• financial and contractual terms and conditions.
        • I was responsible the following projects (varies between R4m up to R25m):
        • Upgrade of Energy Control Centre Company X Vanderbijlpark
        • Monitor and control system for Richards Bay Coal Terminal
        • Monitor and control system for Umgeni Water
        • Monitor and control system for Company X
        • ERP Business solution (Prism) for Company X and COMPANY X
        • Telecomms Network Management system for Company X
        • Telecomms Network Management system for Company X
        • Fraud detection system for Company X

3      1999 to 2001 Self Employed

3.1    Clients:

3.1.1  Company X – Period May’99 until Dec’00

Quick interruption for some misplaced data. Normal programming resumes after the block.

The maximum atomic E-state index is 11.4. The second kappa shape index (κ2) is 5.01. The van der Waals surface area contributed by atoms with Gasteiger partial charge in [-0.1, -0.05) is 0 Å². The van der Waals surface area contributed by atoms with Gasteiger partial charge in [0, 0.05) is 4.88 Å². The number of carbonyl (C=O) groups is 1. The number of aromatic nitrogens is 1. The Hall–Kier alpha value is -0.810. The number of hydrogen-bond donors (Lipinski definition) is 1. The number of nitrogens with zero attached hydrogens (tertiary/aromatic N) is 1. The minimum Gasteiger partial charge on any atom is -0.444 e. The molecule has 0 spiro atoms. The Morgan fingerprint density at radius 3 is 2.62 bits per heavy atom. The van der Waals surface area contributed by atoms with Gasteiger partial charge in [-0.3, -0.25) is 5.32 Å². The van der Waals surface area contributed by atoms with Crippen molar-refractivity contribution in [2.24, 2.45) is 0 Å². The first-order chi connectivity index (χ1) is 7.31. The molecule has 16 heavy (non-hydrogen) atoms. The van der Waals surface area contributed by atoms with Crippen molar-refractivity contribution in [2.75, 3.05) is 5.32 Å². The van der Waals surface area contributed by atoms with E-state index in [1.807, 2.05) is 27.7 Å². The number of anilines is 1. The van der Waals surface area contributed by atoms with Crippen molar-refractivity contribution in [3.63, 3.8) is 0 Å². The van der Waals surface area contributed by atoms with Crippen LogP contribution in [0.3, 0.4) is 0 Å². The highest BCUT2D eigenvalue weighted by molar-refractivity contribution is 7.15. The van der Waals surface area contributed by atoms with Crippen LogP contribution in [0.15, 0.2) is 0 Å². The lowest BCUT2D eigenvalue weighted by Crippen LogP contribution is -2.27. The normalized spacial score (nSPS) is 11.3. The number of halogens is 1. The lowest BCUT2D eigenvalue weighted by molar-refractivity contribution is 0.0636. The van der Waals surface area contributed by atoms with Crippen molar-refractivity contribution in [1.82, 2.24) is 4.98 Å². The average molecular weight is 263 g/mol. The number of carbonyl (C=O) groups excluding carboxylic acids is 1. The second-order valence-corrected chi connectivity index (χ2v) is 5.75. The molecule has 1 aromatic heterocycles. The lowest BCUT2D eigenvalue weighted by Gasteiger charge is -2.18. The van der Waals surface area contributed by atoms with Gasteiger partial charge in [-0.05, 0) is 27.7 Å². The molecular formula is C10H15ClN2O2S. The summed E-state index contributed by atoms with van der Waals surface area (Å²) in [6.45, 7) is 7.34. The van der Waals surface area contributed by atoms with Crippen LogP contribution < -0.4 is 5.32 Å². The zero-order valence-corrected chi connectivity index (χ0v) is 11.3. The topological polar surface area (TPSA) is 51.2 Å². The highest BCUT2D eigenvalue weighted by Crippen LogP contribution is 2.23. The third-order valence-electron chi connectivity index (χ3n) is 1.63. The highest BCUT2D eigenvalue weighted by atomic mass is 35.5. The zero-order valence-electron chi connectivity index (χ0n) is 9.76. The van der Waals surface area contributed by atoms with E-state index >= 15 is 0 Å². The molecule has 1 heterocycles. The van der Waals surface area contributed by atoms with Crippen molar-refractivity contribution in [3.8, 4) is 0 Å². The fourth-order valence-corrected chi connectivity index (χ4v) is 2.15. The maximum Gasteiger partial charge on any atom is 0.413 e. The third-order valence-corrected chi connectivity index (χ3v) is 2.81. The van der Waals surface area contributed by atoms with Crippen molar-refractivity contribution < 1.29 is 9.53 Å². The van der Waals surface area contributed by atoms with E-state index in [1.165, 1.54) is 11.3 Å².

The Company X group included the following sub-groups/businesses at the stage when involved with them:

  • Company X knowledge Systems
  • Speble Identification International
  • Channels Measurement Services
  • Erlang Communications

I was responsible for implementing the following processes, procedures, roles/resources, etc. within the group across all projects and to integrate across all other companies and/or subsidiaries:

  • Define project phases and deliverables per phase.
  • Identify owners for each process to develop and improve.
  • Project cash flow for the company with risks.

Understand and manage the impact of the projects on company and initiate risk preventative initiatives.

  • Provide production reports to the board consisting of:
    • Key Success Factors – Monitor and manage initial business reasons of the project.
    • Earned value graphs
    • Financials and Baseline